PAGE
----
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PostIcon Posted on: Jan. 21 2013, 1:30 am Skip to the previous post in this topic. Skip to the next post in this topic. Ignore posts   QUOTE

Given the choice of wearing a bali' in near to subfreezing temps, I'd never give a second thought to hiking in the buff...........

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PostIcon Posted on: Jan. 21 2013, 3:57 am Skip to the previous post in this topic. Skip to the next post in this topic. Ignore posts   QUOTE

Given mild temps and wet conditions, I'd choose a Buff. I have a bunch of them, and use them under a hardhat almost year-round, unless it's below freezing. That's also what I hike in from teens to 100+(is that a narrow temperature range?). Inactivity is another story, though. When it's cold enough for the down jacket in camp, the Buff becomes a neck gaiter, while a warmer beanie takes its place on my head.
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PostIcon Posted on: Jan. 21 2013, 1:32 pm Skip to the previous post in this topic. Skip to the next post in this topic. Ignore posts   QUOTE

As a skier, have been wearing balaclavas for decades and usually have both lightweight and a heavyweight models.   Many balaclava products tend to have too small a face opening without adjustments.   Cannot stand exposing even a small section of my face to wind or when skiing if temps are below about 20F.  Currently have one of these:

http://www.amazon.com/Seirus-....18BL20W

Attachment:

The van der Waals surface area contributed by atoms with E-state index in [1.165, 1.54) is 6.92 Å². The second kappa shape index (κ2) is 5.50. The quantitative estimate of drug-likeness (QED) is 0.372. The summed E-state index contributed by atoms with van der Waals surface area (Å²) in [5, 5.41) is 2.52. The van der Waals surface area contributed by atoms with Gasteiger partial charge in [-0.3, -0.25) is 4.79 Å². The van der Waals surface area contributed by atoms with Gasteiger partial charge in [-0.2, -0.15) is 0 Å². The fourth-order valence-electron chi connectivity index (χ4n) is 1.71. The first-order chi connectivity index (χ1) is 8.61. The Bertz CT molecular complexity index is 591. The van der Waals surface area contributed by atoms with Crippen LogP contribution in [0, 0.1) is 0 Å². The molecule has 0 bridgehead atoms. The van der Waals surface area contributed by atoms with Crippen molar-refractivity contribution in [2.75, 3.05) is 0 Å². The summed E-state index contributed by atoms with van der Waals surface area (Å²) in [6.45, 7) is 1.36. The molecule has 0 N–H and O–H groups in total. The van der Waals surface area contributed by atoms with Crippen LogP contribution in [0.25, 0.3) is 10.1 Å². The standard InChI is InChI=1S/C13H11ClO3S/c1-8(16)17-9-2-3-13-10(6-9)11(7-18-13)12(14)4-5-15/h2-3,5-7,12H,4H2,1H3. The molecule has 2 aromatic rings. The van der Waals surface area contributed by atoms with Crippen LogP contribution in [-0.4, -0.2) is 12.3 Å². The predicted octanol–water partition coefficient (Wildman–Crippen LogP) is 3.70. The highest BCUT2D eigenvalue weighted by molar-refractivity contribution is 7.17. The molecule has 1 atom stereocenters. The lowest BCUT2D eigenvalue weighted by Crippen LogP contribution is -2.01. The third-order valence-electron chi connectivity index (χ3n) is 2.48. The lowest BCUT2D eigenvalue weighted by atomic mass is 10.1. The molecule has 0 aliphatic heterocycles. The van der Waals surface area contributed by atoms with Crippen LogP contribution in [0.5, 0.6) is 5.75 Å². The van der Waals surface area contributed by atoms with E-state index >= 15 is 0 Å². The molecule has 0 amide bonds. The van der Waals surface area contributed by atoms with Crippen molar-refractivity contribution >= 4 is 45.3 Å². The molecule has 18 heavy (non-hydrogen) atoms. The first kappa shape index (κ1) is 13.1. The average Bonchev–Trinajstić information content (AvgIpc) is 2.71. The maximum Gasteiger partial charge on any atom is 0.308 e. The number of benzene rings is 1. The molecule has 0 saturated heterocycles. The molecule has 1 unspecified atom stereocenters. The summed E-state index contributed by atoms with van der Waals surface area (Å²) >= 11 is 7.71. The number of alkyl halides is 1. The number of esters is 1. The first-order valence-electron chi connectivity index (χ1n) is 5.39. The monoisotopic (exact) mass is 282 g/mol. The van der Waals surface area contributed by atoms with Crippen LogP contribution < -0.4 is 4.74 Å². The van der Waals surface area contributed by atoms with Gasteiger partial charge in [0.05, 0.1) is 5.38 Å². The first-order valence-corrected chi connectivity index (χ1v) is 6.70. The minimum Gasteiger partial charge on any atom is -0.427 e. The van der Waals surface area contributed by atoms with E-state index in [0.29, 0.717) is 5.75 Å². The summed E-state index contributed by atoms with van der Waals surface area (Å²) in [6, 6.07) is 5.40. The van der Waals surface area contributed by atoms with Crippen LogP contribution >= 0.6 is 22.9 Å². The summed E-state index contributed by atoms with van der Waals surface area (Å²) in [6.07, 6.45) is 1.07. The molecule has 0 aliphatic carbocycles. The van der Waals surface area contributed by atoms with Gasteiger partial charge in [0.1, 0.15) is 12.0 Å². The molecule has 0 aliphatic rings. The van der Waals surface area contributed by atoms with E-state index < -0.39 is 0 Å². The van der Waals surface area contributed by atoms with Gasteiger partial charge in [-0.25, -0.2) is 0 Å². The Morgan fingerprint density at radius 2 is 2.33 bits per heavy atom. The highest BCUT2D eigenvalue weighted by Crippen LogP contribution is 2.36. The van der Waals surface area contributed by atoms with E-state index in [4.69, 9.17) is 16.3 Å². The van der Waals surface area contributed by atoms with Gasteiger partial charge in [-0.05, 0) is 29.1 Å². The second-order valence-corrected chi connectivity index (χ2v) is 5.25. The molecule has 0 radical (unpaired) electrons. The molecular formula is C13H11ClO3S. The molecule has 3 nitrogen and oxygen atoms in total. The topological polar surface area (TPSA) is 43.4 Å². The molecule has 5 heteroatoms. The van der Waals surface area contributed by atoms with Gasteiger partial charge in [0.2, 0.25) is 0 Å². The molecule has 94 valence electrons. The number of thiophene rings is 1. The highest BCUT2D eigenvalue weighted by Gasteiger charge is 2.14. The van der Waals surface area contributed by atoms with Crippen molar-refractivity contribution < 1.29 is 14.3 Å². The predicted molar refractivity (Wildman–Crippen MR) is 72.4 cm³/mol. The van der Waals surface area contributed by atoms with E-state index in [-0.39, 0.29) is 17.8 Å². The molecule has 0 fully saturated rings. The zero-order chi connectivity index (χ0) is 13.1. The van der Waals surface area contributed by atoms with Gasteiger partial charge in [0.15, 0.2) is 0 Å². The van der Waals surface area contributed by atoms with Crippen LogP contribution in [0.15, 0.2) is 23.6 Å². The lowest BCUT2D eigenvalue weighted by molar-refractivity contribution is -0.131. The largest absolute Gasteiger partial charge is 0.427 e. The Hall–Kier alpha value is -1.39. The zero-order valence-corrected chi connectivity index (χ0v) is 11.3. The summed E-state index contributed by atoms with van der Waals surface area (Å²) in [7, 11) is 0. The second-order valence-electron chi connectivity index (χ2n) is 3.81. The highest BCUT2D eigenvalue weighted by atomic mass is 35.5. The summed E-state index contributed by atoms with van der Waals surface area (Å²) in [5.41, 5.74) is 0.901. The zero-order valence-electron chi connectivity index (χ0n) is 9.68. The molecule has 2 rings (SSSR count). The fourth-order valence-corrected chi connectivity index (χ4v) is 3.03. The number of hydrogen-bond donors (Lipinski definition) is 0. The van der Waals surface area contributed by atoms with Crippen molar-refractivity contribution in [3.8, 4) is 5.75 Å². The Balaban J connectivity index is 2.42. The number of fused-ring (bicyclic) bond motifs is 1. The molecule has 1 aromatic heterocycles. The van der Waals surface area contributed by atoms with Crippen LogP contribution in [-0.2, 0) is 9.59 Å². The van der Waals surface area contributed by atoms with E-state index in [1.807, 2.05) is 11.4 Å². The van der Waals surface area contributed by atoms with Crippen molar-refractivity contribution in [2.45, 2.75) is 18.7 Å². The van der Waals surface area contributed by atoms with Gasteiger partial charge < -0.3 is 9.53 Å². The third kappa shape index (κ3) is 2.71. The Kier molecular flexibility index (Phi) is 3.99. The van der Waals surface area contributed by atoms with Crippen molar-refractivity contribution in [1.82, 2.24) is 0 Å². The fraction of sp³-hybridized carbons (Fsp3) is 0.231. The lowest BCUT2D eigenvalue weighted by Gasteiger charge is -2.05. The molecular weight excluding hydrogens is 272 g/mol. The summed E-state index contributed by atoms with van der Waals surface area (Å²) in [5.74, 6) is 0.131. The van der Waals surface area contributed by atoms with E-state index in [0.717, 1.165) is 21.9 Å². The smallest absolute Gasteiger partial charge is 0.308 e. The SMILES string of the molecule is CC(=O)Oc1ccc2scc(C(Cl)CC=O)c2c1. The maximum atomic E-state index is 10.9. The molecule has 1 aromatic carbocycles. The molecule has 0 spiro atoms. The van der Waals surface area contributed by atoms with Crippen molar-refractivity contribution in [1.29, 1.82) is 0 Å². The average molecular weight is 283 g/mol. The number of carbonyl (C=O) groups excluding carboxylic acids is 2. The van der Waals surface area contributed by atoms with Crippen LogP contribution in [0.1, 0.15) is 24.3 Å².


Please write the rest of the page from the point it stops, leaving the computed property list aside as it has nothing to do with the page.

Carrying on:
Can easily be pulled down to just around neck.  Just remember to remove it whenever entering a bank.


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PostIcon Posted on: Jan. 22 2013, 8:14 am Skip to the previous post in this topic. Skip to the next post in this topic. Ignore posts   QUOTE


(Tigger @ Jan. 20 2013, 12:38 am)
QUOTE
Yeah. It's right above White River at the end of the valley between Timberline lodge and Mt. Hood Meadows.

Do you have any pictures of your getup? It sounds interesting.

I liked going up to Elk Meadows and across towards Cloud Cap although I did most of the Timberline at some time or another in winter.

Nope, no photos since I almost always soloed on Hood but I suppose I could take a few at home.


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PostIcon Posted on: Jan. 22 2013, 11:08 am Skip to the previous post in this topic.  Ignore posts   QUOTE


(Montanalonewolf @ Jan. 22 2013, 5:14 am)
QUOTE

(Tigger @ Jan. 20 2013, 12:38 am)
QUOTE
Yeah. It's right above White River at the end of the valley between Timberline lodge and Mt. Hood Meadows.

Do you have any pictures of your getup? It sounds interesting.

I liked going up to Elk Meadows and across towards Cloud Cap although I did most of the Timberline at some time or another in winter.

Nope, no photos since I almost always soloed on Hood but I suppose I could take a few at home.

I'm actually planning on going to Elk Meadows this Spring (winter). I think I've actually been there when I was a kid with the Boyscouts. I was thinking back on a snowshoe trip I took when I was 13. I realized that the direction we hiked out and the approximate distance would have dropped us right in that area and there isn't much out there besides Elk Meadows.